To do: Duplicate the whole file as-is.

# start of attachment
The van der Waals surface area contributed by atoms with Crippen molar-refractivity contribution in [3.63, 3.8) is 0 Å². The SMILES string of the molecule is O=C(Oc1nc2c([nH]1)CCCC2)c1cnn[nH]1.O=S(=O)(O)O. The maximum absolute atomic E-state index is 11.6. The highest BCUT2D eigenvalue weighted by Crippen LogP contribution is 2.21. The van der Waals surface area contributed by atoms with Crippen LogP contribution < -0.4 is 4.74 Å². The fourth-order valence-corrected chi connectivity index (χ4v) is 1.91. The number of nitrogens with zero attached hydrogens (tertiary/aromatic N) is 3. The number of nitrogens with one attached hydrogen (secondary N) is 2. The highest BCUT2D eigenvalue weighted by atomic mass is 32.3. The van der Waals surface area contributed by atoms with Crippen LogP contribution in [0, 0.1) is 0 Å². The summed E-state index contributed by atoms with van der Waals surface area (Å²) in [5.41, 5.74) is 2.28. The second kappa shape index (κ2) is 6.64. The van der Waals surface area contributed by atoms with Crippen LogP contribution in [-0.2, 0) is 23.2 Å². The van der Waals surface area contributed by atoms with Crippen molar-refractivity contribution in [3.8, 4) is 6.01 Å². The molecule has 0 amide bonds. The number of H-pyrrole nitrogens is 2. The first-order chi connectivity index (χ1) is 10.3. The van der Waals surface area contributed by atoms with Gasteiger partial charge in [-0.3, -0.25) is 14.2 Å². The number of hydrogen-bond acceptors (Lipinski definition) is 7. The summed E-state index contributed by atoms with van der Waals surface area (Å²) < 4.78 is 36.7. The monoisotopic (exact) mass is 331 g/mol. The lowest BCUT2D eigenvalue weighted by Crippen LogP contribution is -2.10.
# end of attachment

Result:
The van der Waals surface area contributed by atoms with Crippen molar-refractivity contribution in [3.63, 3.8) is 0 Å². The SMILES string of the molecule is O=C(Oc1nc2c([nH]1)CCCC2)c1cnn[nH]1.O=S(=O)(O)O. The maximum absolute atomic E-state index is 11.6. The highest BCUT2D eigenvalue weighted by Crippen LogP contribution is 2.21. The van der Waals surface area contributed by atoms with Crippen LogP contribution < -0.4 is 4.74 Å². The fourth-order valence-corrected chi connectivity index (χ4v) is 1.91. The number of nitrogens with zero attached hydrogens (tertiary/aromatic N) is 3. The number of nitrogens with one attached hydrogen (secondary N) is 2. The highest BCUT2D eigenvalue weighted by atomic mass is 32.3. The van der Waals surface area contributed by atoms with Crippen LogP contribution in [0, 0.1) is 0 Å². The summed E-state index contributed by atoms with van der Waals surface area (Å²) in [5.41, 5.74) is 2.28. The second kappa shape index (κ2) is 6.64. The van der Waals surface area contributed by atoms with Crippen LogP contribution in [-0.2, 0) is 23.2 Å². The van der Waals surface area contributed by atoms with Crippen molar-refractivity contribution in [3.8, 4) is 6.01 Å². The molecule has 0 amide bonds. The number of H-pyrrole nitrogens is 2. The first-order chi connectivity index (χ1) is 10.3. The van der Waals surface area contributed by atoms with Gasteiger partial charge in [-0.3, -0.25) is 14.2 Å². The number of hydrogen-bond acceptors (Lipinski definition) is 7. The summed E-state index contributed by atoms with van der Waals surface area (Å²) < 4.78 is 36.7. The monoisotopic (exact) mass is 331 g/mol. The lowest BCUT2D eigenvalue weighted by Crippen LogP contribution is -2.10.